Shukrie: Under SCORE, we focused a lot on fixing the basics and increasing the revenue of certain old businesses, but in SCORE 2.0, we are focusing a lot more on e-commerce.
YOU can grab a burger or freshly brewed coffee at a drive-through. But did you know that you can send a parcel at some post offices as well, without the hassle of looking for parking and carrying a heavy box to the counter?
This is one of the many services that Pos Malaysia is providing in a bid to become a key player in the logistics sector and to cater for the market’s changing needs.
“We have, and are, evolving to meet the demands and needs of our customers and the marketplace,” says CEO Datuk Mohd Shukrie Salleh.
According to him, there are two major paths — financial or logistics — that postal organisations around the world can take to survive.
“In our case, we made a very clear decision. We want to be in the logistics sector, not financial (services),” Shukrie tells The Edge in his first sit-down interview with the press.
“We are continuously innovating and pushing our boundaries to reach even greater heights. Moving forward, we endeavour to be a leading fully integrated logistics service provider offering end-to-end logistics solutions to businesses and individuals alike,” he explains.
Change is the only constant. The way to stay close to the customers and remain relevant is to actively listen, understand and adapt to their ever-changing needs. “This is exactly what we intend to do,” says Shukrie, who became CEO in 2015.
The national postal services provider has morphed into a conglomerate, offering supply chain solutions to compete directly and indirectly with local and international logistic players.
Riding the e-commerce wave, Pos Malaysia is in the second phase of its transformation programme, SCORE 2.0, which was introduced in April last year.
“Under SCORE, we focused a lot on fixing the basics and increasing the revenue of certain old businesses, but in SCORE 2.0, we are focusing a lot more on e-commerce,” says Shukrie.
SCORE stands for solutions driven by technology; customer centricity; operational efficiency; revenue and geographic diversification; and enabler capabilities.
Shukrie started the transformation when he was seconded from KL Airport Services Sdn Bhd (KLAS), now Pos Aviation, after DRB-Hicom Bhd acquired a 32.21% stake in Pos Malaysia. The stake was bought from Khazanah Nasional Bhd for RM622.79 million, or RM3.60 per share, in 2011.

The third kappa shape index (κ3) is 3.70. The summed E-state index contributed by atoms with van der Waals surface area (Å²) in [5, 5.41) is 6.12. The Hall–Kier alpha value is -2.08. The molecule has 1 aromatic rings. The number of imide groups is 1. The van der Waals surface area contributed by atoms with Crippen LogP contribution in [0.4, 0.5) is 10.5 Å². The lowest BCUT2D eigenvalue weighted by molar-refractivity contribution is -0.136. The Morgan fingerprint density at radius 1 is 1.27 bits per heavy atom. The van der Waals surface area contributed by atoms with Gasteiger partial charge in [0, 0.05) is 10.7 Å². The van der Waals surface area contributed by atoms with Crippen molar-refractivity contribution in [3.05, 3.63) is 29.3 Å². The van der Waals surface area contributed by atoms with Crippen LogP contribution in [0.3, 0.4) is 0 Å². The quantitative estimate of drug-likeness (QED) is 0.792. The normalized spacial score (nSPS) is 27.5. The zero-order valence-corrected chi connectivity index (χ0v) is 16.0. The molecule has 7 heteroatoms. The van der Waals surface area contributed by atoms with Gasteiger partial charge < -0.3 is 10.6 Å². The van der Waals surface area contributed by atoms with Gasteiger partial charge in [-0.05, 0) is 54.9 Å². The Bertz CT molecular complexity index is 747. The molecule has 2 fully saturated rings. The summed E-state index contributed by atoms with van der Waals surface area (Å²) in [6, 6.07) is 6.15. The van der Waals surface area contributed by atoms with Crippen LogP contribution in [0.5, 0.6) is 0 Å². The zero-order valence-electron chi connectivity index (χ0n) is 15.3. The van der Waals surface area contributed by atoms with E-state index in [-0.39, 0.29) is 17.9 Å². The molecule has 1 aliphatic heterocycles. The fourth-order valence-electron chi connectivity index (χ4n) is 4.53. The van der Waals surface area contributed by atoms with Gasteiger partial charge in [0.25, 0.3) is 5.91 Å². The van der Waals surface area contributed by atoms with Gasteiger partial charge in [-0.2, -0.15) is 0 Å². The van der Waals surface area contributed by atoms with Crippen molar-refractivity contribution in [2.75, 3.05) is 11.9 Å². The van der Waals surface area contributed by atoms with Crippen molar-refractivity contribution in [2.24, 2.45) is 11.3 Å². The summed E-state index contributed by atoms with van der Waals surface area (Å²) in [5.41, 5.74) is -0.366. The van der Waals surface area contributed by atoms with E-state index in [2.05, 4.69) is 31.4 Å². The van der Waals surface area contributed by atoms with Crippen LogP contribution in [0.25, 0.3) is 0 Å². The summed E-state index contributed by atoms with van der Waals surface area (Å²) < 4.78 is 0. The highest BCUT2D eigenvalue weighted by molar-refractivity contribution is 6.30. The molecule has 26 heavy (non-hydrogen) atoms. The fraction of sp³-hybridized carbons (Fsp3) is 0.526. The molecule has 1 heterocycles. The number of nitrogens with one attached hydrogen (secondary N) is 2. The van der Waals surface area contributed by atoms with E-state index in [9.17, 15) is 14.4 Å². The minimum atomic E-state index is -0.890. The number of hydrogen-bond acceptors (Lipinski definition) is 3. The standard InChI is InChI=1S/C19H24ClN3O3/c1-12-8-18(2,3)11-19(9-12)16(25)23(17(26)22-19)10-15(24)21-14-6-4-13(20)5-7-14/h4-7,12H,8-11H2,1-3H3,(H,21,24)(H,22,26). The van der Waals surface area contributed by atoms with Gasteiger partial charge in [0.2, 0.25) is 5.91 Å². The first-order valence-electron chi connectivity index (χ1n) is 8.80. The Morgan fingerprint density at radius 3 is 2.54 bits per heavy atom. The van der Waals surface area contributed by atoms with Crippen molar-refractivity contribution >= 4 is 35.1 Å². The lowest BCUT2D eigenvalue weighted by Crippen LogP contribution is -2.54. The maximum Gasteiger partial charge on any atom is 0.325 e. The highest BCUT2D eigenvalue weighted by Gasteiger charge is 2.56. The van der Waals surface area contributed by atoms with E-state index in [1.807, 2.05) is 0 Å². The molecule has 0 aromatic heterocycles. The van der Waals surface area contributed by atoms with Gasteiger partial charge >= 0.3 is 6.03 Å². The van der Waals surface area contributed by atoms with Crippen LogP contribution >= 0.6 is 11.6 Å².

Parachuted into the former government-linked company as chief operating officer, he took to the job like a duck to water.
It was he who proposed that Pos Malaysia take over KLAS from DRB-Hicom but the plan sent the postal group’s share price to a multi-year low of RM2 in March last year amid doubts over the merits of the asset acquisition. That it was a related-party transaction did not help at all.
Adding to the selling pressure, the postal group was perceived to be struggling with a shrinking snail mail operation, which was its bread and butter.
After the postage rate hike that boosted the group’s profits in FY2011, Pos Malaysia had not been able to deliver exciting growth.
Nonetheless, the minority shareholders approved the acquisition. DRB-Hicom’s stake increased to 53.5% stake after the deal.
Without the deal, Pos Malaysia would not have been able to sign a memorandum of understanding with Lazada Group to set up the RM60 million e-commerce regional distribution centre in Sepang.
The centre will provide value-added services such as air-sea-land transportation solutions, international transshipment, postal and courier services, and warehousing facilities.
Getting into the B2B business model
Previously, Pos Malaysia was more involved in business-to-consumer (B2C) transactions. However, with the e-commerce boom, Pos Malaysia opted to go into the business-to-business-to-consumer (B2B2C) model. It intends to have a presence along the entire supply chain. For example, the postal group is providing services ranging from custom clearance to warehouse and last-mile delivery.
“In the past, we focused a lot on B2C, never B2B, but now, the industry has started to change [with the boom of e-commerce] and a lot of SMEs (small and medium enterprises) are going into e-commerce,” says Shukrie.
“Ultimately, it makes sense to put everything under Pos Malaysia into a B2B2C, a complete service.”
Leveraging its existing assets, Pos Malaysia is transforming its entire infrastructure into an e-commerce set-up.